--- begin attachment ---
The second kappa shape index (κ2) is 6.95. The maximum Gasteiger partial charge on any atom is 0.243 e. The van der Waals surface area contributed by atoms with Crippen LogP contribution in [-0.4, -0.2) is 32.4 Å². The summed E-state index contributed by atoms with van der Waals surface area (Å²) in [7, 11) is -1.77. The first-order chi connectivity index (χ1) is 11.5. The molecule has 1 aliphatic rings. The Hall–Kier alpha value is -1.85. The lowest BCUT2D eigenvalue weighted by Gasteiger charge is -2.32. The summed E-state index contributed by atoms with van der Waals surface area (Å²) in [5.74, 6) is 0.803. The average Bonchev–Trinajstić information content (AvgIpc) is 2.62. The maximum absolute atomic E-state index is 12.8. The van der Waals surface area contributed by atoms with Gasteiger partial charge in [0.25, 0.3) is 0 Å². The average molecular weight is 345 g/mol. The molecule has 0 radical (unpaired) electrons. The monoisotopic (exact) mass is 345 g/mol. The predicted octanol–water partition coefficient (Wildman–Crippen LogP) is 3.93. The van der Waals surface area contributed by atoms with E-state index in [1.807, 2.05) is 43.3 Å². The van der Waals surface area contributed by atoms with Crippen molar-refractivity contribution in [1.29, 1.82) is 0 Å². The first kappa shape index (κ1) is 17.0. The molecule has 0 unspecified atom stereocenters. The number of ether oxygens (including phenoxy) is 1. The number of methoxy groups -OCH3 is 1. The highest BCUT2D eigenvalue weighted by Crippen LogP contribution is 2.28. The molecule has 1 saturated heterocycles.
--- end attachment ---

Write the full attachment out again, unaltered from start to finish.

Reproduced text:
The second kappa shape index (κ2) is 6.95. The maximum Gasteiger partial charge on any atom is 0.243 e. The van der Waals surface area contributed by atoms with Crippen LogP contribution in [-0.4, -0.2) is 32.4 Å². The summed E-state index contributed by atoms with van der Waals surface area (Å²) in [7, 11) is -1.77. The first-order chi connectivity index (χ1) is 11.5. The molecule has 1 aliphatic rings. The Hall–Kier alpha value is -1.85. The lowest BCUT2D eigenvalue weighted by Gasteiger charge is -2.32. The summed E-state index contributed by atoms with van der Waals surface area (Å²) in [5.74, 6) is 0.803. The average Bonchev–Trinajstić information content (AvgIpc) is 2.62. The maximum absolute atomic E-state index is 12.8. The van der Waals surface area contributed by atoms with Gasteiger partial charge in [0.25, 0.3) is 0 Å². The average molecular weight is 345 g/mol. The molecule has 0 radical (unpaired) electrons. The monoisotopic (exact) mass is 345 g/mol. The predicted octanol–water partition coefficient (Wildman–Crippen LogP) is 3.93. The van der Waals surface area contributed by atoms with E-state index in [1.807, 2.05) is 43.3 Å². The van der Waals surface area contributed by atoms with Crippen molar-refractivity contribution in [1.29, 1.82) is 0 Å². The first kappa shape index (κ1) is 17.0. The molecule has 0 unspecified atom stereocenters. The number of ether oxygens (including phenoxy) is 1. The number of methoxy groups -OCH3 is 1. The highest BCUT2D eigenvalue weighted by Crippen LogP contribution is 2.28. The molecule has 1 saturated heterocycles.